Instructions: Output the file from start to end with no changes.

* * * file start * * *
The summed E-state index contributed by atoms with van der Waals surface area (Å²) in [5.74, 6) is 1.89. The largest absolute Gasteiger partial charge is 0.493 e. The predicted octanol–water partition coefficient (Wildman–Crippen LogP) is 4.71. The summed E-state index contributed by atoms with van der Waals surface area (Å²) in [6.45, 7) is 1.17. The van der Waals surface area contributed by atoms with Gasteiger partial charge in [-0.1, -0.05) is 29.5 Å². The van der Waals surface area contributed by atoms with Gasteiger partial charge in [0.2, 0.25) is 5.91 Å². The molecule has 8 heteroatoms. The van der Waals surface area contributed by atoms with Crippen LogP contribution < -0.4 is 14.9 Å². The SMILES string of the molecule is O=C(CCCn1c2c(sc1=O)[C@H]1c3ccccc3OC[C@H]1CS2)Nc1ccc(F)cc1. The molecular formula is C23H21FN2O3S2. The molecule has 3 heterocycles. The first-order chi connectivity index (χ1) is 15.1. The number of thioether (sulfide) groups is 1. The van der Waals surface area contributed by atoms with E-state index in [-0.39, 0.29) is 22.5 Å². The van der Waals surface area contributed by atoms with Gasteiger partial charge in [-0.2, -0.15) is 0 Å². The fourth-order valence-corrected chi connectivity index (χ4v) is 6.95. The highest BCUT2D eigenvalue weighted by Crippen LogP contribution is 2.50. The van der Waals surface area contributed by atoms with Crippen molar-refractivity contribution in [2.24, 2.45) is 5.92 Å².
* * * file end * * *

The summed E-state index contributed by atoms with van der Waals surface area (Å²) in [5.74, 6) is 1.89. The largest absolute Gasteiger partial charge is 0.493 e. The predicted octanol–water partition coefficient (Wildman–Crippen LogP) is 4.71. The summed E-state index contributed by atoms with van der Waals surface area (Å²) in [6.45, 7) is 1.17. The van der Waals surface area contributed by atoms with Gasteiger partial charge in [-0.1, -0.05) is 29.5 Å². The van der Waals surface area contributed by atoms with Gasteiger partial charge in [0.2, 0.25) is 5.91 Å². The molecule has 8 heteroatoms. The van der Waals surface area contributed by atoms with Crippen LogP contribution < -0.4 is 14.9 Å². The SMILES string of the molecule is O=C(CCCn1c2c(sc1=O)[C@H]1c3ccccc3OC[C@H]1CS2)Nc1ccc(F)cc1. The molecular formula is C23H21FN2O3S2. The molecule has 3 heterocycles. The first-order chi connectivity index (χ1) is 15.1. The number of thioether (sulfide) groups is 1. The van der Waals surface area contributed by atoms with E-state index in [-0.39, 0.29) is 22.5 Å². The van der Waals surface area contributed by atoms with Gasteiger partial charge in [-0.2, -0.15) is 0 Å². The fourth-order valence-corrected chi connectivity index (χ4v) is 6.95. The highest BCUT2D eigenvalue weighted by Crippen LogP contribution is 2.50. The van der Waals surface area contributed by atoms with Crippen molar-refractivity contribution in [2.24, 2.45) is 5.92 Å².